Introduction to Peer-to-Peer Networks

Most home networks are hybrid P2P networks

Teenage girl lying on white couch with laptop, smiling
Westend61/Brand X Pictures/Getty Images

Peer-to-peer networking is an approach to computer networking in which all computers share equivalent responsibility for processing data. Peer-to-peer networking (also known simply as peer networking) differs from client-server networking, where certain devices have responsibility for providing or "serving" data and other devices consume or otherwise act as "clients" of those servers.

Characteristics of a Peer Network

Peer-to-peer networking is common on small local area networks (LANs), particularly home networks.

Both wired and wireless home networks can be configured as peer-to-peer environments.

Computers in a peer-to-peer network run the same networking protocols and software. Peer networks devices are often situated physically near one another, typically in homes, small businesses and schools. Some peer networks, however, utilize the internet and are geographically dispersed worldwide.

Home networks that use broadband routers are hybrid peer-to-peer and client-server environments. The router provides centralized internet connection sharing, but files, printer, and other resource sharing are managed directly between the local computers involved.

Peer-to-Peer and P2P Networks

Internet-based peer-to-peer networks became popular in the 1990s due to the development of P2P file-sharing networks such as Napster. Technically, many P2P networks are not pure peer networks but rather hybrid designs as they utilize central servers for some functions such as search.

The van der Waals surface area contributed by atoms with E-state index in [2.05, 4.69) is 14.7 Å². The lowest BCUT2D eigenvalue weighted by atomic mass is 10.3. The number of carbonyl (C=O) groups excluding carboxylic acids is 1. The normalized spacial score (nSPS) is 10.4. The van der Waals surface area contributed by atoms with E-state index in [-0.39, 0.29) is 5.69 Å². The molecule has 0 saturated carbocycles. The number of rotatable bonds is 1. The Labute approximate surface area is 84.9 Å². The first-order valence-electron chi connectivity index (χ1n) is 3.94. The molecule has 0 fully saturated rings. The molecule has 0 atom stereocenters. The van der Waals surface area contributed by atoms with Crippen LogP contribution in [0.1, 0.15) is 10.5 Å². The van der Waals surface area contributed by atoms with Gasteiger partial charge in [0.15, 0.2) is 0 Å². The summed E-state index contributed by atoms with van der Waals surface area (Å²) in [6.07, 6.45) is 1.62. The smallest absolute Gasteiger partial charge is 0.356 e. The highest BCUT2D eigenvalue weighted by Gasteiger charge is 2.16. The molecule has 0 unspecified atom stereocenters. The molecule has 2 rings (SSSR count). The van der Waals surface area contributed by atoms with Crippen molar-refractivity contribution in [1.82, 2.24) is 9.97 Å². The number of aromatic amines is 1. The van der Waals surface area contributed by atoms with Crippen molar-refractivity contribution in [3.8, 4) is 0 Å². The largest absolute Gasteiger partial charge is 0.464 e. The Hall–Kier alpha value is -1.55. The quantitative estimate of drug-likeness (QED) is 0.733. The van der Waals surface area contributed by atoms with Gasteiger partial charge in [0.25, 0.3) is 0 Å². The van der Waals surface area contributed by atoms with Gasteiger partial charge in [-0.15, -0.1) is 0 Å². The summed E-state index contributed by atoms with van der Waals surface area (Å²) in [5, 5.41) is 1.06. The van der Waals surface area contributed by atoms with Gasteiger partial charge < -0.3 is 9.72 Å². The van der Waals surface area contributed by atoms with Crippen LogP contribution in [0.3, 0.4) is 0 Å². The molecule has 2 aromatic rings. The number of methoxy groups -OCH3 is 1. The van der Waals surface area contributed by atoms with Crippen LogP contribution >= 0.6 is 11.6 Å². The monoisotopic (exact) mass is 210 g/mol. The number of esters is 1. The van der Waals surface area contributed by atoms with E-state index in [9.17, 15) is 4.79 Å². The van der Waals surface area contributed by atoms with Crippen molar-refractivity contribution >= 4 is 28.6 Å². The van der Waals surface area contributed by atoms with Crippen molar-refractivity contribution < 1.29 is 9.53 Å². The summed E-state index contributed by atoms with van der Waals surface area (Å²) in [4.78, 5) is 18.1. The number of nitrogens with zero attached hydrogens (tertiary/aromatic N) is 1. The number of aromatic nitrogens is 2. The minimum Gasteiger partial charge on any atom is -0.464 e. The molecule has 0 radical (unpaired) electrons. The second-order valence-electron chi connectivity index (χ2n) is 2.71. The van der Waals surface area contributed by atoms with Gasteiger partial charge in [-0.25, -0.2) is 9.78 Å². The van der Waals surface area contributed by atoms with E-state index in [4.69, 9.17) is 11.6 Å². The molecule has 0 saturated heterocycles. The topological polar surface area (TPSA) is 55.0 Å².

Peer-to-Peer and Ad Hoc Wi-Fi Networks

Wi-Fi wireless networks support ad hoc connections between devices. Ad hoc Wi-Fi networks are pure peer-to-peer compared to those that use wireless routers as an intermediate device. Devices that form ad hoc networks require no infrastructure to communicate.

Benefits of a Peer-to-Peer Network

P2P networks are robust.

If one attached device goes down, the network continues. Compare this with client-server networks when the server goes down and takes the entire network with it.

You can configure computers in peer-to-peer workgroups to allow sharing of files, printers and other resources across all the devices. Peer networks allow data to be shared easily in both directions, whether for downloads to your computer or uploads from your computer

On the internet, peer-to-peer networks handle a high volume of file-sharing traffic by distributing the load across many computers. Because they do not rely exclusively on central servers, P2P networks both scale better and are more resilient than client-server networks in case of failures or traffic bottlenecks.

Peer-to-peer networks are relatively easy to expand. As the number of devices in the network increases, the power of the P2P network increases, as each additional computer is available for processing data.

Security Concerns

Like client-server networks, peer-to-peer networks are vulnerable to security attacks.

  • Because each device participates in routing traffic through the network, hackers can easily launch denial of service attacks.
  • P2P software acts as server and client, which makes peer-to-peer networks more vulnerable to remote attacks than client-server networks.
  • Data that is corrupt can be shared on P2P networks by modifying files that are already on the network to introduce malicious code.